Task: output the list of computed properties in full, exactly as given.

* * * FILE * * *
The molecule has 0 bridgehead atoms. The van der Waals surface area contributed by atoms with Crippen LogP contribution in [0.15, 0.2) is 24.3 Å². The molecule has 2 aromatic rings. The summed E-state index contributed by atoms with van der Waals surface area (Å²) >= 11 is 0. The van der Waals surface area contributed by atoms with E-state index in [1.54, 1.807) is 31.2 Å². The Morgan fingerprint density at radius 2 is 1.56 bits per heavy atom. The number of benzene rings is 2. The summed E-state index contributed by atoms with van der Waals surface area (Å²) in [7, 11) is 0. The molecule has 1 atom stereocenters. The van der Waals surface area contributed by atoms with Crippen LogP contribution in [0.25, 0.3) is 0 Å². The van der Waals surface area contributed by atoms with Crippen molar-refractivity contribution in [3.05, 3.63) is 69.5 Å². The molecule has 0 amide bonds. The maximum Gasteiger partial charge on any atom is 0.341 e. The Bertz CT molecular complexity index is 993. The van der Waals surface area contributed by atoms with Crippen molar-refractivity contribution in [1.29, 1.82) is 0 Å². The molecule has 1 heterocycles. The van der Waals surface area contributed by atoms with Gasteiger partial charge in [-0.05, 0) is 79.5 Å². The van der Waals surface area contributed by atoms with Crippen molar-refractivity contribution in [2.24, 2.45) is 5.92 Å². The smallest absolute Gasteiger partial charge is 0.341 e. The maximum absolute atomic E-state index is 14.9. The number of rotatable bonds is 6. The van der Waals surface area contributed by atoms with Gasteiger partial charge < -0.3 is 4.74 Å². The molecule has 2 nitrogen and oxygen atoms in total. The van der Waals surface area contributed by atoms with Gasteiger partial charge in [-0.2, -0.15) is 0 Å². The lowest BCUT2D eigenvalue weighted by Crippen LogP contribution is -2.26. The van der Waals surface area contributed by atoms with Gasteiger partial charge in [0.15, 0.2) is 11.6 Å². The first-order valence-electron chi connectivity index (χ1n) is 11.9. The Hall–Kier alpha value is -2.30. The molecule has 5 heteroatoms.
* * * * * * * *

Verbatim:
The molecule has 0 bridgehead atoms. The van der Waals surface area contributed by atoms with Crippen LogP contribution in [0.15, 0.2) is 24.3 Å². The molecule has 2 aromatic rings. The summed E-state index contributed by atoms with van der Waals surface area (Å²) >= 11 is 0. The van der Waals surface area contributed by atoms with E-state index in [1.54, 1.807) is 31.2 Å². The Morgan fingerprint density at radius 2 is 1.56 bits per heavy atom. The number of benzene rings is 2. The summed E-state index contributed by atoms with van der Waals surface area (Å²) in [7, 11) is 0. The molecule has 1 atom stereocenters. The van der Waals surface area contributed by atoms with Crippen LogP contribution in [0.25, 0.3) is 0 Å². The van der Waals surface area contributed by atoms with Crippen molar-refractivity contribution in [3.05, 3.63) is 69.5 Å². The molecule has 0 amide bonds. The maximum Gasteiger partial charge on any atom is 0.341 e. The Bertz CT molecular complexity index is 993. The van der Waals surface area contributed by atoms with Crippen molar-refractivity contribution in [1.29, 1.82) is 0 Å². The molecule has 1 heterocycles. The van der Waals surface area contributed by atoms with Gasteiger partial charge in [-0.05, 0) is 79.5 Å². The van der Waals surface area contributed by atoms with Crippen molar-refractivity contribution in [2.24, 2.45) is 5.92 Å². The smallest absolute Gasteiger partial charge is 0.341 e. The maximum absolute atomic E-state index is 14.9. The number of rotatable bonds is 6. The van der Waals surface area contributed by atoms with Gasteiger partial charge < -0.3 is 4.74 Å². The molecule has 2 nitrogen and oxygen atoms in total. The van der Waals surface area contributed by atoms with Gasteiger partial charge in [-0.2, -0.15) is 0 Å². The lowest BCUT2D eigenvalue weighted by Crippen LogP contribution is -2.26. The van der Waals surface area contributed by atoms with Gasteiger partial charge in [0.15, 0.2) is 11.6 Å². The first-order valence-electron chi connectivity index (χ1n) is 11.9. The Hall–Kier alpha value is -2.30. The molecule has 5 heteroatoms.